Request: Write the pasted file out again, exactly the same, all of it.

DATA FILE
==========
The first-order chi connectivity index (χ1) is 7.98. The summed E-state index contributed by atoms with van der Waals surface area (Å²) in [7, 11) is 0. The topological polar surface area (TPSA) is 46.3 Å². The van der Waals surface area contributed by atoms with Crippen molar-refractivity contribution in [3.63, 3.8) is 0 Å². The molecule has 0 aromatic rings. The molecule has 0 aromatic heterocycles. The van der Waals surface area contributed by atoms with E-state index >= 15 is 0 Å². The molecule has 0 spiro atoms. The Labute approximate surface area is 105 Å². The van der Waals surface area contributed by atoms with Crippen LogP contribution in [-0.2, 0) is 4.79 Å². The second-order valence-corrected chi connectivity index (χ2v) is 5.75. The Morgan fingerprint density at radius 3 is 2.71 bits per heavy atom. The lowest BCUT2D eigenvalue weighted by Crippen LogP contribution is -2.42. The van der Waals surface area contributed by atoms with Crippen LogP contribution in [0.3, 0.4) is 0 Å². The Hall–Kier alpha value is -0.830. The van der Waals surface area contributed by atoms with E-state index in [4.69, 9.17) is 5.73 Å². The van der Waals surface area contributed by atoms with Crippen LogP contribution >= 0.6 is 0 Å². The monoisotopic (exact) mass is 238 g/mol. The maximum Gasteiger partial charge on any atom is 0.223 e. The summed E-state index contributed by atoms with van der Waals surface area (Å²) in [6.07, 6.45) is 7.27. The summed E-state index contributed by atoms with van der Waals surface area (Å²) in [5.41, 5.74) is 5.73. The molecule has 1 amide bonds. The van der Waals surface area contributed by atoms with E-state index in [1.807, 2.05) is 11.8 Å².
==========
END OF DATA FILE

The first-order chi connectivity index (χ1) is 7.98. The summed E-state index contributed by atoms with van der Waals surface area (Å²) in [7, 11) is 0. The topological polar surface area (TPSA) is 46.3 Å². The van der Waals surface area contributed by atoms with Crippen molar-refractivity contribution in [3.63, 3.8) is 0 Å². The molecule has 0 aromatic rings. The molecule has 0 aromatic heterocycles. The van der Waals surface area contributed by atoms with E-state index >= 15 is 0 Å². The molecule has 0 spiro atoms. The Labute approximate surface area is 105 Å². The van der Waals surface area contributed by atoms with Crippen LogP contribution in [-0.2, 0) is 4.79 Å². The second-order valence-corrected chi connectivity index (χ2v) is 5.75. The Morgan fingerprint density at radius 3 is 2.71 bits per heavy atom. The lowest BCUT2D eigenvalue weighted by Crippen LogP contribution is -2.42. The van der Waals surface area contributed by atoms with Crippen LogP contribution in [0.3, 0.4) is 0 Å². The Hall–Kier alpha value is -0.830. The van der Waals surface area contributed by atoms with E-state index in [4.69, 9.17) is 5.73 Å². The van der Waals surface area contributed by atoms with Crippen LogP contribution >= 0.6 is 0 Å². The monoisotopic (exact) mass is 238 g/mol. The maximum Gasteiger partial charge on any atom is 0.223 e. The summed E-state index contributed by atoms with van der Waals surface area (Å²) in [6.07, 6.45) is 7.27. The summed E-state index contributed by atoms with van der Waals surface area (Å²) in [5.41, 5.74) is 5.73. The molecule has 1 amide bonds. The van der Waals surface area contributed by atoms with E-state index in [1.807, 2.05) is 11.8 Å².